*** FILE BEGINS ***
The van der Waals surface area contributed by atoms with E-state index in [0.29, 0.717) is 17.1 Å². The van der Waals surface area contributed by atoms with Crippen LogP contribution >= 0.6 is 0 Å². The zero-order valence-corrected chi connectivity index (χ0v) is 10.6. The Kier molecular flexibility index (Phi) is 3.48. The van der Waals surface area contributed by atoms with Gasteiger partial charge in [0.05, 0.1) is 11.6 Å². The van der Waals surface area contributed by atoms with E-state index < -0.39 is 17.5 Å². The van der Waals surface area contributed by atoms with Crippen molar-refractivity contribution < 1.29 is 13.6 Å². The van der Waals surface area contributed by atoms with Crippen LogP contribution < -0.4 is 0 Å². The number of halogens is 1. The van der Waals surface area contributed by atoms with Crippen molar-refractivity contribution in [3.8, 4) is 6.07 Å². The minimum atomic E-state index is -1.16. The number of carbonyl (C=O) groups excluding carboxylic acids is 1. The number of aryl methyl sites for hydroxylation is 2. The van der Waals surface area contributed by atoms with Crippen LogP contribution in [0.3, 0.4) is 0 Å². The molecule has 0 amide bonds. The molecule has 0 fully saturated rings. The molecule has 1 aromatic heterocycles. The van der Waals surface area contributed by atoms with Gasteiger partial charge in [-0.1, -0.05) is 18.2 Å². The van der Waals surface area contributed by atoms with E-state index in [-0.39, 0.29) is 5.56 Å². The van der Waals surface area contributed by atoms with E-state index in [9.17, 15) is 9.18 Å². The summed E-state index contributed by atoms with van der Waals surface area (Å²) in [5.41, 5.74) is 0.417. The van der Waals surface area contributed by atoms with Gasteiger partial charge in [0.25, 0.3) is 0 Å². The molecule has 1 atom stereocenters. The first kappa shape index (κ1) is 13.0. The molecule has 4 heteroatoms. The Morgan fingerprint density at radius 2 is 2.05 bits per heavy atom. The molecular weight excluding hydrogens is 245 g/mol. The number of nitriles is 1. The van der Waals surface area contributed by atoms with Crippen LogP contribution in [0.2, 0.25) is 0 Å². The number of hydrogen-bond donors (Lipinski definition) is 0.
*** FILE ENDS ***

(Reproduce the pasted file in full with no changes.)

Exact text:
The van der Waals surface area contributed by atoms with E-state index in [0.29, 0.717) is 17.1 Å². The van der Waals surface area contributed by atoms with Crippen LogP contribution >= 0.6 is 0 Å². The zero-order valence-corrected chi connectivity index (χ0v) is 10.6. The Kier molecular flexibility index (Phi) is 3.48. The van der Waals surface area contributed by atoms with Gasteiger partial charge in [0.05, 0.1) is 11.6 Å². The van der Waals surface area contributed by atoms with E-state index < -0.39 is 17.5 Å². The van der Waals surface area contributed by atoms with Crippen molar-refractivity contribution < 1.29 is 13.6 Å². The van der Waals surface area contributed by atoms with Crippen LogP contribution < -0.4 is 0 Å². The number of halogens is 1. The van der Waals surface area contributed by atoms with Crippen molar-refractivity contribution in [3.8, 4) is 6.07 Å². The minimum atomic E-state index is -1.16. The number of carbonyl (C=O) groups excluding carboxylic acids is 1. The number of aryl methyl sites for hydroxylation is 2. The van der Waals surface area contributed by atoms with Crippen LogP contribution in [0.3, 0.4) is 0 Å². The molecule has 0 amide bonds. The molecule has 0 fully saturated rings. The molecule has 1 aromatic heterocycles. The van der Waals surface area contributed by atoms with Gasteiger partial charge in [-0.1, -0.05) is 18.2 Å². The van der Waals surface area contributed by atoms with E-state index in [-0.39, 0.29) is 5.56 Å². The van der Waals surface area contributed by atoms with E-state index in [9.17, 15) is 9.18 Å². The summed E-state index contributed by atoms with van der Waals surface area (Å²) in [5.41, 5.74) is 0.417. The van der Waals surface area contributed by atoms with Gasteiger partial charge in [0.25, 0.3) is 0 Å². The molecule has 1 atom stereocenters. The first kappa shape index (κ1) is 13.0. The molecule has 4 heteroatoms. The Morgan fingerprint density at radius 2 is 2.05 bits per heavy atom. The molecular weight excluding hydrogens is 245 g/mol. The number of nitriles is 1. The van der Waals surface area contributed by atoms with Crippen LogP contribution in [0.2, 0.25) is 0 Å². The number of hydrogen-bond donors (Lipinski definition) is 0.